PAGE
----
I've got Dee's notes now. We broke down Monday in Tutwilla (Tutwila?), WA, and were hauled to Valley Buick Pontiac GMC in Auburn, WA, where we were treated royally. The two mechanics involved are Bob and Jerry. I wish I had their last names to share, but they're lost in the notes somewhere. If you're ever up that way, stop in and tell them how grateful the couple with the maroon 49 Super still is for their knowledge and special interest.
Almost next door to the dealership is a Teriaki restaurant in a strip mall (not the Oriental soup restaurant). The food is inexpensive, very good, and the servings are huge. Yes, it's worth the special mention.
Anyway, by Monday night, the end of our first full day on the road, we'd made it to Portland and holed up at a moderately inexpensive motel. Our taste in motels, when all we're going to do is shower, brush out teeth, and sleep, is Concrete Tents of America. The Aladden Motel was a cut or two above that, but not expensive. A day in a 49 Buick, a tow truck, and a dealership customer lounge makes for a comfortable bed.
We had managed a whopping 208 miles, but got 18.5 mpg, incluing the cheat mileage on the flatbed trailer. Okay, okay -- we won't count that tank . . . .
From Dee's log: "Different kind of fir and spruce trees"; [at the breakdown at Tutwilla] "Gas? Bernard gone to get gas, help, see where we are!!" (I had to walk some distance to an intersection and step out into traffic to read the street sign identifying the street we were on).
From my notes: "Everybody is friendly up here--"SNIKI TIKI," a 50's Ford coupe w/Chev 350, pulled over, along with a 64.5 Mustang, 6 guys got out . . . " I remember thinking that only one looked like a menacing 50s greaser, and the rest looked like the northeast's equivalent of southern good ole boys . . .the driver had cherry red cheeks and a goofy smile beneath a bristly moustache. They were satisfied when we told them AAA was on the way. Before we were carried away, SNIKI TIKI, with its irridescent lime green paint and bamboo-motief lettering, passed us again, going in the same direction.
I checked the engine oil and transmission fluid before getting out on the road again Tuesday. We needed transmission fluid--but what kind? An origial shop manual came with the car (and, encouragingly, was free of greasy fingerprints), but it did not include anything about the Dynaflow transmission. The original owner's manual, which we also got, helpfully specified "General Motors Special Transmission Fluid." We were directed to Pacific Car Care, a modern-looking, clean auto parts store. A man old enough to have grandchildren called his father on the phone to find out what kind of fluid we should use . . . "Dad, we have this 49 Buick down here with an automatic. What kind of transmission fluid does it use? Dextron? Okay . . okay. . . yeah. . .thanks, Dad." Neither my notes nor my memory explain why we went from there to an auto parts store for the fluid, but we did. At Baxter Auto Parts a woman who divided her attention between me and a telephone conversation told me where to find transmission fluid. Uh-oh. No plain Dextron. there was Dextron II and Dextron III and Dextron with dimetholetholphenobarbital. Which to use? I again got half the woman's attention--Dextron III, she said. Apparently Dextron III covers Dextron and Dextron II, except in some models of Honda, which specify Dextron II. With some anxiety I bought four quarts of Dextron III and poured one in.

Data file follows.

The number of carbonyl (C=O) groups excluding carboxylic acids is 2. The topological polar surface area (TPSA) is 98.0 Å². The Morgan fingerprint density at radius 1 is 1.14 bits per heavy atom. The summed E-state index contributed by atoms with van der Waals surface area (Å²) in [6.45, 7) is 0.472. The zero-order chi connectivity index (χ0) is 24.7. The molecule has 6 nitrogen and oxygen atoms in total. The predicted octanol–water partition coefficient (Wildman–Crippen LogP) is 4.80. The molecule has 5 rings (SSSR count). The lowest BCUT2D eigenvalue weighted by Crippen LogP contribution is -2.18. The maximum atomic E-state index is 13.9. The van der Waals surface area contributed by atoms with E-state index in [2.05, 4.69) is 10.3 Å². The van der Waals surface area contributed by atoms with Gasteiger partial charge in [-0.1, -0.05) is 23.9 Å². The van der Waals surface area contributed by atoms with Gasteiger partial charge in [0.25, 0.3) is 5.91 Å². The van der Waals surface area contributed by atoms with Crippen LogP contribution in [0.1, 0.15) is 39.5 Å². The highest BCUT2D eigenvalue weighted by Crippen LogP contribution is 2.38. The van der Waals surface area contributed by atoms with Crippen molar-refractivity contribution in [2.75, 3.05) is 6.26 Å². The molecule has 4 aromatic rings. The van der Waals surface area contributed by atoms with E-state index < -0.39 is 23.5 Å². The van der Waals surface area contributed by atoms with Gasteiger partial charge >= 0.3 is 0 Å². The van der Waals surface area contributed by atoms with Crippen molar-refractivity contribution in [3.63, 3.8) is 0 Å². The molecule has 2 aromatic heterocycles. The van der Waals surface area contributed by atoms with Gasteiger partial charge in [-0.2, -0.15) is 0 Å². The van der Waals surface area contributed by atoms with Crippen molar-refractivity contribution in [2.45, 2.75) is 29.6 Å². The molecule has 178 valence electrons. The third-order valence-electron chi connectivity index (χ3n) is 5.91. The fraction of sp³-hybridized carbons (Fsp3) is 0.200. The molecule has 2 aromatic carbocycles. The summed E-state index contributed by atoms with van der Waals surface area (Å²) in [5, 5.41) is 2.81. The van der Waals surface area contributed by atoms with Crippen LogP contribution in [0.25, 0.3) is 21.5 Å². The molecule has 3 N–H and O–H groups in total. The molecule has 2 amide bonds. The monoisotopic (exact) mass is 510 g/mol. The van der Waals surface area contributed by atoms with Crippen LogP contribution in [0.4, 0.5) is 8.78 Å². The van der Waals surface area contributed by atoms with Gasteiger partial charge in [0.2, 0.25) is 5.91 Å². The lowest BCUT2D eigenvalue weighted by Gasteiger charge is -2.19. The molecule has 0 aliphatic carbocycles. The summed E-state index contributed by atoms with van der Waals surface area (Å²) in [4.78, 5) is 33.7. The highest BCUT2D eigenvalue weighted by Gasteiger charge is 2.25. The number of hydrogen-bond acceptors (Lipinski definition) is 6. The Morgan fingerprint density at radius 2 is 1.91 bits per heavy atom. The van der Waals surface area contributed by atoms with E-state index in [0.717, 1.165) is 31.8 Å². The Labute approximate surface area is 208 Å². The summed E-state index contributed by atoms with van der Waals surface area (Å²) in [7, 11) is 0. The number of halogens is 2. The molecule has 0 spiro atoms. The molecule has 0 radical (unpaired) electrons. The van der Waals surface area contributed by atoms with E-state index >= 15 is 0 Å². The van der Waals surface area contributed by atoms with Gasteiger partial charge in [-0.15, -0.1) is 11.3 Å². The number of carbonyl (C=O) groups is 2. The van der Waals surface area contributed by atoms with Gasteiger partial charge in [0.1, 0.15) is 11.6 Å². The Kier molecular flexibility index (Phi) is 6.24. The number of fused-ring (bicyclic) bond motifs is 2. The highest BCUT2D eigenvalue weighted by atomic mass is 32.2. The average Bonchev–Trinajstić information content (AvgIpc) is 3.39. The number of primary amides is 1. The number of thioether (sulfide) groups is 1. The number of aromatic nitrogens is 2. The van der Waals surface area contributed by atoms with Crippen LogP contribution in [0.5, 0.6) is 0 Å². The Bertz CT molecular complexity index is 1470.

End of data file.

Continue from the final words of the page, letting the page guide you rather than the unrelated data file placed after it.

So far, so good, over 3,000 miles later. Y'all tell me if I'm causing a slowly-developing disaster, please!
We also got four quarts of Havoline motor oil and two bottles of lead substitute. I'm not a particular fan of Havoline, but I do believe in not switching brands of oil or even viscosities, and seller Don told me Havoline was what was in it.
It was 9:30 a.m. before we got back on I-5--again, not an industriously early start, but we were looking forward to a good solid day on the road.
From Dee's notes: "Lots of log trucks. Trees (logs) are much bigger than in Escambia County [Florida]. Normal to see trucks with two or three trailers. Scenery in Washington and Oregon spectacular." Up there they are still cutting virgin timber, apparently. Down south we cut genetically-fiddled Southern yellow pine "super trees," which grow very fast, are a harvest-size six inches in diamater in just a few years, and have so little resin in them that they're only 2/3 as strong as nature's model and about half as resistant to wood rot. And that, Boyz and Girlz, is what we have to build houses with nowadays . . .
From my notes: "No fruther mechanical problems. 55 mph indicated = 61 +/- actual. Car is a handfull--bias ply tires"
It seemed to me we had been traveling rather briskly for the speedometer reading. I clocked a mile by mile posts in 59 seconds at an indicated 55 mph. Later, I would record 4 minutes, 10 seconds over a 5 miles at an indicated 60 mph, confirming that we were going 1.2 times the indicated speed. An odometer check across one of Oregaon's odometer check sections showed we were traveling 1.15 times the odometer-recorded distance.
Ach! Time to keep a dentist appointment . . . more later.
tutwila? could it possibly be tuKwila?
when does the slide show start?